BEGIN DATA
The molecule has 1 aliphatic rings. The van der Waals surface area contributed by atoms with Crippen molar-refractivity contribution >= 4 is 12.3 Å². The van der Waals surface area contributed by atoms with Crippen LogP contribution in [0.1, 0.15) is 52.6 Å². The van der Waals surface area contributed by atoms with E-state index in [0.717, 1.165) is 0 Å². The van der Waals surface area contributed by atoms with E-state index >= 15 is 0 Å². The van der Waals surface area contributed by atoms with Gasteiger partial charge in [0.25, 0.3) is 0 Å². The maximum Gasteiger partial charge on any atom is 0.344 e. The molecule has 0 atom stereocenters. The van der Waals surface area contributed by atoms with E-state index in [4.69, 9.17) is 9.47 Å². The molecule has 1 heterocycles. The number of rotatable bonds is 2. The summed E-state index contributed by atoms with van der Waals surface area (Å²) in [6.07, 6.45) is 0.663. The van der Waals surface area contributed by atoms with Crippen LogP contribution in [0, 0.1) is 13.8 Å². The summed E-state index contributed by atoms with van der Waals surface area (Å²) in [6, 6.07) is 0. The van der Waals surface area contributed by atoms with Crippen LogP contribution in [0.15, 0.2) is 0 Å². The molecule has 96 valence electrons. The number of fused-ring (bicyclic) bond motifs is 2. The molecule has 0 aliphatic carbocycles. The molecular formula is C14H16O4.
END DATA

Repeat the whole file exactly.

The molecule has 1 aliphatic rings. The van der Waals surface area contributed by atoms with Crippen molar-refractivity contribution >= 4 is 12.3 Å². The van der Waals surface area contributed by atoms with Crippen LogP contribution in [0.1, 0.15) is 52.6 Å². The van der Waals surface area contributed by atoms with E-state index in [0.717, 1.165) is 0 Å². The van der Waals surface area contributed by atoms with E-state index >= 15 is 0 Å². The van der Waals surface area contributed by atoms with Gasteiger partial charge in [0.25, 0.3) is 0 Å². The maximum Gasteiger partial charge on any atom is 0.344 e. The molecule has 0 atom stereocenters. The van der Waals surface area contributed by atoms with E-state index in [4.69, 9.17) is 9.47 Å². The molecule has 1 heterocycles. The number of rotatable bonds is 2. The summed E-state index contributed by atoms with van der Waals surface area (Å²) in [6.07, 6.45) is 0.663. The van der Waals surface area contributed by atoms with Crippen LogP contribution in [0, 0.1) is 13.8 Å². The summed E-state index contributed by atoms with van der Waals surface area (Å²) in [6, 6.07) is 0. The van der Waals surface area contributed by atoms with Crippen LogP contribution in [0.15, 0.2) is 0 Å². The molecule has 96 valence electrons. The number of fused-ring (bicyclic) bond motifs is 2. The molecule has 0 aliphatic carbocycles. The molecular formula is C14H16O4.